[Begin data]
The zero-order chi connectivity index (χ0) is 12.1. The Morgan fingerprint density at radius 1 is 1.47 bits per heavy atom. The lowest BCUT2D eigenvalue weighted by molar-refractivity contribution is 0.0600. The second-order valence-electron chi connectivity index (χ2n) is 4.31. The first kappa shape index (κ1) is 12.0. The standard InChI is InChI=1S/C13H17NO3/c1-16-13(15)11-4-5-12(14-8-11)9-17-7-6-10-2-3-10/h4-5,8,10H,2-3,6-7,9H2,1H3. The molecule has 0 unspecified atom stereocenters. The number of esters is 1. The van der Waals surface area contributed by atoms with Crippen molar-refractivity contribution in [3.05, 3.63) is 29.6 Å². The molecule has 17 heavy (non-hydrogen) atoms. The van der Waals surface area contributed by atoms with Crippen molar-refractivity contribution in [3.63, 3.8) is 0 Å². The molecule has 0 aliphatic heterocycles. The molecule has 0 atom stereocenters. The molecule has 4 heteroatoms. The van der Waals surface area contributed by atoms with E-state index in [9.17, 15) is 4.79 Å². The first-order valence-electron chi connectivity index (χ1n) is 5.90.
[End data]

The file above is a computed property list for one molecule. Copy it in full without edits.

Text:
The zero-order chi connectivity index (χ0) is 12.1. The Morgan fingerprint density at radius 1 is 1.47 bits per heavy atom. The lowest BCUT2D eigenvalue weighted by molar-refractivity contribution is 0.0600. The second-order valence-electron chi connectivity index (χ2n) is 4.31. The first kappa shape index (κ1) is 12.0. The standard InChI is InChI=1S/C13H17NO3/c1-16-13(15)11-4-5-12(14-8-11)9-17-7-6-10-2-3-10/h4-5,8,10H,2-3,6-7,9H2,1H3. The molecule has 0 unspecified atom stereocenters. The number of esters is 1. The van der Waals surface area contributed by atoms with Crippen molar-refractivity contribution in [3.05, 3.63) is 29.6 Å². The molecule has 17 heavy (non-hydrogen) atoms. The van der Waals surface area contributed by atoms with Crippen molar-refractivity contribution in [3.63, 3.8) is 0 Å². The molecule has 0 aliphatic heterocycles. The molecule has 0 atom stereocenters. The molecule has 4 heteroatoms. The van der Waals surface area contributed by atoms with E-state index in [9.17, 15) is 4.79 Å². The first-order valence-electron chi connectivity index (χ1n) is 5.90.